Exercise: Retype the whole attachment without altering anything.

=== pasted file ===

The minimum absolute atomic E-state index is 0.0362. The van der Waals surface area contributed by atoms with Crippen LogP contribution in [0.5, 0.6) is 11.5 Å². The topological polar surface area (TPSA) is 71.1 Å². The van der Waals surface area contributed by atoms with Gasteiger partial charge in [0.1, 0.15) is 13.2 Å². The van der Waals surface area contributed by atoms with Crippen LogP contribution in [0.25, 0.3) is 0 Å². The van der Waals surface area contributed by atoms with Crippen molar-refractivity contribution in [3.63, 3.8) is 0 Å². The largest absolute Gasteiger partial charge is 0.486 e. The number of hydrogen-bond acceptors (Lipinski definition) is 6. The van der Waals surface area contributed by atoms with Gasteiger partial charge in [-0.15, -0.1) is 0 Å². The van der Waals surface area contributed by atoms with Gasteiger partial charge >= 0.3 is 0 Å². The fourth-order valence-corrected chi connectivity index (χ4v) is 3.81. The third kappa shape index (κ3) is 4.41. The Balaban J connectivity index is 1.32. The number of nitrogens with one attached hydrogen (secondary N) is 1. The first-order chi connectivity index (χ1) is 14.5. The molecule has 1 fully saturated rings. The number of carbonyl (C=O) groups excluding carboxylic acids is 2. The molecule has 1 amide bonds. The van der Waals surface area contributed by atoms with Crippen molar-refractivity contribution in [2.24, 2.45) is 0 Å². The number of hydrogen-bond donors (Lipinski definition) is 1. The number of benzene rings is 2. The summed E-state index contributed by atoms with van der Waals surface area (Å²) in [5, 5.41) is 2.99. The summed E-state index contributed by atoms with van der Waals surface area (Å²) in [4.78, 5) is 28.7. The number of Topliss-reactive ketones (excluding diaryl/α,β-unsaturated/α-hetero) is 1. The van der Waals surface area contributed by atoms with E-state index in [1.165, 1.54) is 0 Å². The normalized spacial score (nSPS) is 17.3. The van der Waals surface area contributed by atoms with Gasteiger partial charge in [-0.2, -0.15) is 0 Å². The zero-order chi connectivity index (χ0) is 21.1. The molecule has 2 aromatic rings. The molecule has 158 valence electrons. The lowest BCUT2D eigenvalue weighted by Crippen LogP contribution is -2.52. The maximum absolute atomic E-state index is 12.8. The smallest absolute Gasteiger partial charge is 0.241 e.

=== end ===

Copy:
The minimum absolute atomic E-state index is 0.0362. The van der Waals surface area contributed by atoms with Crippen LogP contribution in [0.5, 0.6) is 11.5 Å². The topological polar surface area (TPSA) is 71.1 Å². The van der Waals surface area contributed by atoms with Gasteiger partial charge in [0.1, 0.15) is 13.2 Å². The van der Waals surface area contributed by atoms with Crippen LogP contribution in [0.25, 0.3) is 0 Å². The van der Waals surface area contributed by atoms with Crippen molar-refractivity contribution in [3.63, 3.8) is 0 Å². The largest absolute Gasteiger partial charge is 0.486 e. The number of hydrogen-bond acceptors (Lipinski definition) is 6. The van der Waals surface area contributed by atoms with Gasteiger partial charge in [-0.15, -0.1) is 0 Å². The van der Waals surface area contributed by atoms with Gasteiger partial charge >= 0.3 is 0 Å². The fourth-order valence-corrected chi connectivity index (χ4v) is 3.81. The third kappa shape index (κ3) is 4.41. The Balaban J connectivity index is 1.32. The number of nitrogens with one attached hydrogen (secondary N) is 1. The first-order chi connectivity index (χ1) is 14.5. The molecule has 1 fully saturated rings. The number of carbonyl (C=O) groups excluding carboxylic acids is 2. The molecule has 1 amide bonds. The van der Waals surface area contributed by atoms with Crippen molar-refractivity contribution in [2.24, 2.45) is 0 Å². The number of hydrogen-bond donors (Lipinski definition) is 1. The number of benzene rings is 2. The summed E-state index contributed by atoms with van der Waals surface area (Å²) in [5, 5.41) is 2.99. The summed E-state index contributed by atoms with van der Waals surface area (Å²) in [4.78, 5) is 28.7. The number of Topliss-reactive ketones (excluding diaryl/α,β-unsaturated/α-hetero) is 1. The van der Waals surface area contributed by atoms with E-state index in [1.165, 1.54) is 0 Å². The normalized spacial score (nSPS) is 17.3. The van der Waals surface area contributed by atoms with Gasteiger partial charge in [-0.2, -0.15) is 0 Å². The zero-order chi connectivity index (χ0) is 21.1. The molecule has 2 aromatic rings. The molecule has 158 valence electrons. The lowest BCUT2D eigenvalue weighted by Crippen LogP contribution is -2.52. The maximum absolute atomic E-state index is 12.8. The smallest absolute Gasteiger partial charge is 0.241 e.